In Dangerous Supplements expert legal scholars employing a variety of theoretical perspectives-feminism, poststructuralism, semiotics, and Marxism-challenge predominating views in jurisprudence.
Prevailing notions of the nature of the law, they argue, have failed to recognize the law's dependence on social constructs and the indeterminance of language.
The contributors further claim that proponents of traditional notions have borrowed knowledge from other fields, only to reject that knowledge as ultimately subversive and dangerous in its ramifications. Taking as a point of departure H. L. A. Hart's The Concept of the Law, Peter Fitzgerald shows how Hart adopted Wittgenstein's linguistic theory to overthrow J.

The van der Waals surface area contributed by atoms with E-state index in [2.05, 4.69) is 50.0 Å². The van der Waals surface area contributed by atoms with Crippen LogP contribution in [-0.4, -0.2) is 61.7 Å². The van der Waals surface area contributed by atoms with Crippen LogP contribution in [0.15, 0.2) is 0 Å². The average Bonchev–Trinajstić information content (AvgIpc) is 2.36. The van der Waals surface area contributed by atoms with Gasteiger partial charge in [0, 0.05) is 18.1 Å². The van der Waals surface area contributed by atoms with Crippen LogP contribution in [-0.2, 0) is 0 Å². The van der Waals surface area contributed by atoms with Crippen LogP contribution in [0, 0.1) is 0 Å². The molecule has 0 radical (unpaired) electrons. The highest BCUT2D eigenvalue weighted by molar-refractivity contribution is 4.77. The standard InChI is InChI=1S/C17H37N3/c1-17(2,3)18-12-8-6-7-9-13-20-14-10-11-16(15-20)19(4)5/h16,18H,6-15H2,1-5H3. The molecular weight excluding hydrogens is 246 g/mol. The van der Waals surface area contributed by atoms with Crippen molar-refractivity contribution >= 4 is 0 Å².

L. Austin's "simple" conception of rules and habits in law, only to jettison this theory in order to locate the essence of law in its evolution from a "primal scene." Other chapters examine the way in which the setting of English law above social relations has masked an imperial mission; how the philosophies of Hayek and Marx, as well as the discourses of liberalism, feminism, semiotics, and poststructuralism, have been assiduously marginalized and rendered inessential to jurisprudence.